A caveat is a notice that an interested person, usually a creditor, files with the court under a person’s social security number, that requires the court to notify the filer (called a caveator) if any other probate matter is filed under the same social security number.
Timing. A creditor can file a caveat only after the person has passed away. However, any other person may file a caveat at any time. For example, imagine a person’s child from a first marriage only has sporadic contact with his or her parent. Imagine also that this person is in a second marriage. The child may be concerned that his or her parent will pass away, the new spouse will open probate and make false representations to the court, and the estate will be probated and distributed before the child has a chance to intervene.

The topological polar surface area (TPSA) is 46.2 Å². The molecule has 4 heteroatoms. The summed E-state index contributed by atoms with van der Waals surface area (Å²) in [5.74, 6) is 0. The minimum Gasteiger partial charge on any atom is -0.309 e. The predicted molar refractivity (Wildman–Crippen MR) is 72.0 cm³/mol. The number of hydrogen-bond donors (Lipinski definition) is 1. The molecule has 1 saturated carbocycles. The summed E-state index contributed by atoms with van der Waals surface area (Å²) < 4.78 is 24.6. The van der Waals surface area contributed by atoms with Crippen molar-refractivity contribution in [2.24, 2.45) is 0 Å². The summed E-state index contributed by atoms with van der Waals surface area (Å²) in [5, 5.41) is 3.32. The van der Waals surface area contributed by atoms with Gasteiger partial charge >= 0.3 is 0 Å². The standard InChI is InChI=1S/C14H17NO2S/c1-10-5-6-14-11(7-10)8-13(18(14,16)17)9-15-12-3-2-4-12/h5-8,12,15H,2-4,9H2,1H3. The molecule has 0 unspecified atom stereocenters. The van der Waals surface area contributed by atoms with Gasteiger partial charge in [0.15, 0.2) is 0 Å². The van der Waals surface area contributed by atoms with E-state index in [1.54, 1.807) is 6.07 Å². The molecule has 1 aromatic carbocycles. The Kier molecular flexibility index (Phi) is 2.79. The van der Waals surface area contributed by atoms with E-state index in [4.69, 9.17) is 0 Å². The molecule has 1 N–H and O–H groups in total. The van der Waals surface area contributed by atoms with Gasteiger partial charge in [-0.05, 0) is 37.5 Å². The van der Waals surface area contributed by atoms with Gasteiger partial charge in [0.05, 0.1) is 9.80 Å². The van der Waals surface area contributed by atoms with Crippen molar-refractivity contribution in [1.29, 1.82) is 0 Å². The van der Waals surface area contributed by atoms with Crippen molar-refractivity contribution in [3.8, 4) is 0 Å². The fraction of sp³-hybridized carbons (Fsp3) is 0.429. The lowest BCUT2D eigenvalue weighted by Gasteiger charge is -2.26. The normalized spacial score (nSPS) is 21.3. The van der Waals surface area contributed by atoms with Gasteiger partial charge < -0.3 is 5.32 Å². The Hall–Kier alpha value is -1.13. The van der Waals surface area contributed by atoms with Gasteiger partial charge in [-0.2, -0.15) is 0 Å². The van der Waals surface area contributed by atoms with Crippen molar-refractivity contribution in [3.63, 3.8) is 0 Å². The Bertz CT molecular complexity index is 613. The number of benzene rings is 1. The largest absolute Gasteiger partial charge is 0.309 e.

Effect. If a creditor files a caveat, the clerk simply informs the creditor when letters of administration are issued and the contact information of the personal representative. However, if anyone other than a creditor files a caveat, the court cannot admit the will to probate or appoint a personal representative until the caveator has been notified.
Out-of-State Caveators. If an out-of-state party wants to file a caveat, he or she cannot do so unless he or she is represented by a Florida attorney or he or she designates a Florida agent to serve as his or her agent.
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